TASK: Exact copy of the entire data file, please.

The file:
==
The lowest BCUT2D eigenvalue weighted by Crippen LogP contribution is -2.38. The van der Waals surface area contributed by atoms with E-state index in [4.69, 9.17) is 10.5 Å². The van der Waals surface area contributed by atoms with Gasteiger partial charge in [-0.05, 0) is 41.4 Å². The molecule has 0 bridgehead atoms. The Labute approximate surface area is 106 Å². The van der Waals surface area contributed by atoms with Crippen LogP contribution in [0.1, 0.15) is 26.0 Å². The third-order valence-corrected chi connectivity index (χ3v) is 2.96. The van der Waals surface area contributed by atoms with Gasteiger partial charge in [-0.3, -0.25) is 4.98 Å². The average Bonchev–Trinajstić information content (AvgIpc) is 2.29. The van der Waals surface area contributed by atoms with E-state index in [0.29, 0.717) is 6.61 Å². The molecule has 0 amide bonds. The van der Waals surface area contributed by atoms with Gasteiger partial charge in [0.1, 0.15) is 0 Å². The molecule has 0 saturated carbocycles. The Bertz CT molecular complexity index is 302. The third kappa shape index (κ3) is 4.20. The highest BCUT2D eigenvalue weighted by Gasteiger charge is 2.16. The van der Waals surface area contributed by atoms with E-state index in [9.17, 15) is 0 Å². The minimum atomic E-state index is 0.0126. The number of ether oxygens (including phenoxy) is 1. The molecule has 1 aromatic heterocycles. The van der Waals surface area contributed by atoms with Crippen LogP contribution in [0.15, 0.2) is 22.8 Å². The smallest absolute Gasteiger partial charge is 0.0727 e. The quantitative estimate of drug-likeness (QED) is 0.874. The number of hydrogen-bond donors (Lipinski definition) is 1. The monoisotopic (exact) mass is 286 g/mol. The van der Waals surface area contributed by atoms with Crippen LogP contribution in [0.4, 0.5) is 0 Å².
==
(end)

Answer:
The lowest BCUT2D eigenvalue weighted by Crippen LogP contribution is -2.38. The van der Waals surface area contributed by atoms with E-state index in [4.69, 9.17) is 10.5 Å². The van der Waals surface area contributed by atoms with Gasteiger partial charge in [-0.05, 0) is 41.4 Å². The molecule has 0 bridgehead atoms. The Labute approximate surface area is 106 Å². The van der Waals surface area contributed by atoms with Crippen LogP contribution in [0.1, 0.15) is 26.0 Å². The third-order valence-corrected chi connectivity index (χ3v) is 2.96. The van der Waals surface area contributed by atoms with Gasteiger partial charge in [-0.3, -0.25) is 4.98 Å². The average Bonchev–Trinajstić information content (AvgIpc) is 2.29. The van der Waals surface area contributed by atoms with E-state index in [0.29, 0.717) is 6.61 Å². The molecule has 0 amide bonds. The van der Waals surface area contributed by atoms with Gasteiger partial charge in [0.1, 0.15) is 0 Å². The molecule has 0 saturated carbocycles. The Bertz CT molecular complexity index is 302. The third kappa shape index (κ3) is 4.20. The highest BCUT2D eigenvalue weighted by Gasteiger charge is 2.16. The van der Waals surface area contributed by atoms with E-state index in [9.17, 15) is 0 Å². The minimum atomic E-state index is 0.0126. The number of ether oxygens (including phenoxy) is 1. The molecule has 1 aromatic heterocycles. The van der Waals surface area contributed by atoms with Crippen LogP contribution in [0.15, 0.2) is 22.8 Å². The smallest absolute Gasteiger partial charge is 0.0727 e. The quantitative estimate of drug-likeness (QED) is 0.874. The number of hydrogen-bond donors (Lipinski definition) is 1. The monoisotopic (exact) mass is 286 g/mol. The van der Waals surface area contributed by atoms with Crippen LogP contribution in [0.4, 0.5) is 0 Å².